Although he has one CVYS counsellor he sees weekly, he has had the opportunity to connect with different counsellors within the agency, with different sets of skills. He likens it to the character selection screen of a video game: “You got Fighter, you got Sniper, you got all that good stuff.”
Jac has recently been meeting weekly with Sophia Palmer, one of the CVYS counselling staff. Before working with Palmer, she says, there were few adults in her life she felt safe coming to with anything. “I probably never would have talked about my assault, I probably never would have talked about my emotional abuse, I probably would have just held it in and talk to my friends about it occasionally, like, ‘Hey, yes, this thing happened.’ Then they will give me a hug and we will cry about it and then we’d be done. But being able to actually work through it, and feeling safe coming to someone and talking about that, it means more than words can say.”
A lot of young people don’t have that relationship with anyone, Jac says. “They don’t have the ability to work through those things, they just hold on to it and that continues the cycle of abuse or narcotic abuse and/or alcoholism. It just keeps the cycle going.”
Jac and Cade both want to see better services for Cowichan Valley youth: shelters, group homes, drop-in centres. Ultimately, “we just need a better-funded version of CVYS,” says Cade. “Honestly, this is the best thing we have for support here. Even though it’s not a bed for the night or something like that, this is probably one of the best things I could ask for. We just need more like this, just with beds.”
More healthy prevention needed, youth and counsellors agree
Bell, the executive director of CVYS, says she can prove that the agency is effective at catching kids before they fall. They keep track of youth who come through their doors, and for at least the last decade the clients haven’t been ending up on the streets, she says.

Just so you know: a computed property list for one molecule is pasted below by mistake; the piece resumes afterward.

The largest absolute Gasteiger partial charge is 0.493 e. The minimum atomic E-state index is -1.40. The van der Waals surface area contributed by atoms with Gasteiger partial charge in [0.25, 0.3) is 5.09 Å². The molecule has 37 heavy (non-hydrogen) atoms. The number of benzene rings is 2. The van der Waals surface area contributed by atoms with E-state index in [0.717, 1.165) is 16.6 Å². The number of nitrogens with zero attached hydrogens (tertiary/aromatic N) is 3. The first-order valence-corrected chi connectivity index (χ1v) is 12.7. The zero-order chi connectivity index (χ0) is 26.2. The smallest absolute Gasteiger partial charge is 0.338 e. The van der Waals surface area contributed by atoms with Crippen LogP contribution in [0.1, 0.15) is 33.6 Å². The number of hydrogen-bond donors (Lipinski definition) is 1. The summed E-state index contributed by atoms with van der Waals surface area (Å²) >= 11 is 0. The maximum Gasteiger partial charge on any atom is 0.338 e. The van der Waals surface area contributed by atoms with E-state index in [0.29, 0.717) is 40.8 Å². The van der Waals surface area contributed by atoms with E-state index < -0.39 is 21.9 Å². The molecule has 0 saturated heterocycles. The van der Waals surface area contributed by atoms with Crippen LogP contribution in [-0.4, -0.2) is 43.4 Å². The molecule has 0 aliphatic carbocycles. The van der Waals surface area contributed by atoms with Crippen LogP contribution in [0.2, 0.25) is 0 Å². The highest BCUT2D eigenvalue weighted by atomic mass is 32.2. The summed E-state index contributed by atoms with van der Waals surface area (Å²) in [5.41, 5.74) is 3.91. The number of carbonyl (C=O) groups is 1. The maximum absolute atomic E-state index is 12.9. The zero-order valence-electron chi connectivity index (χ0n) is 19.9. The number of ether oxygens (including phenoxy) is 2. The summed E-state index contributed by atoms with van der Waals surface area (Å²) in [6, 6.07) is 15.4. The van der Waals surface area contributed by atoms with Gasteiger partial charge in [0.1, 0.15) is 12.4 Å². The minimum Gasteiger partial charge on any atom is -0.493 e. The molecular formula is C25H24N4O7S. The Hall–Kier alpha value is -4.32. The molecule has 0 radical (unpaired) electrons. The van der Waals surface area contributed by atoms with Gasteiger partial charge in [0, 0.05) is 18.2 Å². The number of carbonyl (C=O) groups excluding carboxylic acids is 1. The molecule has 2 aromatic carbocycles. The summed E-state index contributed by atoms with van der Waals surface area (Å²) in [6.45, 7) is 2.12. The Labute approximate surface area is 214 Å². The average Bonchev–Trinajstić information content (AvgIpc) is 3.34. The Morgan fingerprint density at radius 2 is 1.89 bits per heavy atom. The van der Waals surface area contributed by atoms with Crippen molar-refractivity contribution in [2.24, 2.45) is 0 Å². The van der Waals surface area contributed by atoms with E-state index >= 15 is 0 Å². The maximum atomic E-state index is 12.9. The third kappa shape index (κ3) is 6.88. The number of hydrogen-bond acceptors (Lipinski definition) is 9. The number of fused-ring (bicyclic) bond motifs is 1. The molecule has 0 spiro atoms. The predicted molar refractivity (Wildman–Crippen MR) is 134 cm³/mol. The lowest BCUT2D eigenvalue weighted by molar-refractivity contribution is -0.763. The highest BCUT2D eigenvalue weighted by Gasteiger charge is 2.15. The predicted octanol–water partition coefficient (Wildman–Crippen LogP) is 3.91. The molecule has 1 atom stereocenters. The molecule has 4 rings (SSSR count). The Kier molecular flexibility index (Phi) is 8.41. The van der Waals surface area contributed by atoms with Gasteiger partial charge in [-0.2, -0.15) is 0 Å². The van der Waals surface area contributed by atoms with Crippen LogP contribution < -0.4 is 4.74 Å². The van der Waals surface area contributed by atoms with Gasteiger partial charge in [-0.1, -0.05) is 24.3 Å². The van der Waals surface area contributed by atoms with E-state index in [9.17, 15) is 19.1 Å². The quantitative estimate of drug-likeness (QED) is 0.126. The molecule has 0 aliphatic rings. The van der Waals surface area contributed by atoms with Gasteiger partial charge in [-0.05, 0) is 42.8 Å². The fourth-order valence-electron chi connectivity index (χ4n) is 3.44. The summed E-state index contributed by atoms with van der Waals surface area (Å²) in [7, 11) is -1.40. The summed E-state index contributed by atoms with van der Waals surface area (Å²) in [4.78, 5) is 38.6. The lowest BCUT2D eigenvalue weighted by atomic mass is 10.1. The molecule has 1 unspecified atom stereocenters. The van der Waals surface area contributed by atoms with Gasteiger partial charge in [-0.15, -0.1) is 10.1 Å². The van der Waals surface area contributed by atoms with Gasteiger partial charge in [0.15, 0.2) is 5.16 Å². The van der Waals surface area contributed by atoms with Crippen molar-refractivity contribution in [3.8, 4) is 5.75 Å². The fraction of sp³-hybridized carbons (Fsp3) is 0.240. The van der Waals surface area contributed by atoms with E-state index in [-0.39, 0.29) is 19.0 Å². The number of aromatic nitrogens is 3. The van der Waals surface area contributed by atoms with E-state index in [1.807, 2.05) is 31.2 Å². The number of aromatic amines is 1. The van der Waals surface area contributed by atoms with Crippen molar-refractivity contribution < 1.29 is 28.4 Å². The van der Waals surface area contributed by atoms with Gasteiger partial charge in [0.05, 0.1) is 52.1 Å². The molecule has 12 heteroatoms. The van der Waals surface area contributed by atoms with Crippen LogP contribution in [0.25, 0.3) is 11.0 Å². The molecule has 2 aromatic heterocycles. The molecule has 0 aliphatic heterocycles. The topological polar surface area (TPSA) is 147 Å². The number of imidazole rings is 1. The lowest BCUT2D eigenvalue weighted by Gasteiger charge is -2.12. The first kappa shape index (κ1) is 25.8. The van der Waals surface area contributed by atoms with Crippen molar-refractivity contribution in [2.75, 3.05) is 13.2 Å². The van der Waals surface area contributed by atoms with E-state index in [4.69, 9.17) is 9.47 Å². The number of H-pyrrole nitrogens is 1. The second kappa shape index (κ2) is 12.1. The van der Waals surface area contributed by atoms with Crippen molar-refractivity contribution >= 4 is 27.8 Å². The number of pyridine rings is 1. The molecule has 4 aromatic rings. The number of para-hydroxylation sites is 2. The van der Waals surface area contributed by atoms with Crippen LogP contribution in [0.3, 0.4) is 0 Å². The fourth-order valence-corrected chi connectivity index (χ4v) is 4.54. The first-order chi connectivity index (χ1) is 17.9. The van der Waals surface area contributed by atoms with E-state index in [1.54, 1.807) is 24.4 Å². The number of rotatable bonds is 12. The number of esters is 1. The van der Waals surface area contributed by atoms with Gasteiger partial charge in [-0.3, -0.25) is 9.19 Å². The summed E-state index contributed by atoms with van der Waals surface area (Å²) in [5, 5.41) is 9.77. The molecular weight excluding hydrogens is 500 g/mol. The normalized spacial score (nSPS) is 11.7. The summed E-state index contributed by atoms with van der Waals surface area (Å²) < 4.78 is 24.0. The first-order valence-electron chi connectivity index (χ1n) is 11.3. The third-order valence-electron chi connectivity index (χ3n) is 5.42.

Her staff, despite overflowing caseloads and relatively low pay, remain passionate and driven because of the good outcomes they see for the youth, Bell says. “The human capital is what’s saving us.”
But social support systems are still failing to adequately invest in prevention, Bell says.
“All of the services out there are absolutely crisis-driven,” she says.
The result is that people can’t access services until things are really bad for them, she explains, at which point getting healthy and stable again is extremely difficult.
And the medical model for intervention in youth mental health just doesn’t work, she continues. That model supposes that the problem is with the person’s brain, when in most cases youth are responding in normal ways to very difficult environments, she says. Instead of changing the environment to make the youth safer, the medical model offers treatments that can inadvertently teach youth to tolerate abuse, Bell says.
Jac, Cade, and their peers aren’t waiting around for adults to fix the systems that haven’t worked for them. They’re doing the best they can, every day, with the support they can find. That means, maybe more than anything, relying on each other.
“It’s a question that we ask each other: ‘What’s your mental health right now? Do you want to go talk about it?’” says Jac. “It’s a constant thing in high school that — even though the counsellors won’t look out for us — if we see someone leaving the room, obviously getting teary-eyed, one of us will follow and go talk to that person and check in.”
Jac says her friends now come to her and say: “Hey, you know how you introduced me to this concept of us being each other’s counsellors? Having a space to barf up our emotions and then sort through it? Well, I started doing that with my other friends.”
Sophia Palmer, one of the CVYS counsellors, says both Jac and Cade already deserve PhDs in life. “I’d say ‘counsellors in the making,’ but they’re already made.”
“When I get old enough,” Jac says, “I’m going to adopt as many teenagers out of the system as I financially can, just so that they have a stable place that they can go and there will actually be someone who’s stable taking in foster kids.” [end]
Teens and families in need of support can reach Cowichan Valley Youth Services at 250-748-0232. The Vancouver Island Crisis Line can be reached 24/7 at 1-888-494-3888.
Support The Discourse's award-winning community journalism
We won SEVEN medals at this year's Canadian Online Publishing Awards! These stories wouldn’t have happened without our readers' trust and ongoing support. Will you help us produce more award-winning local journalism?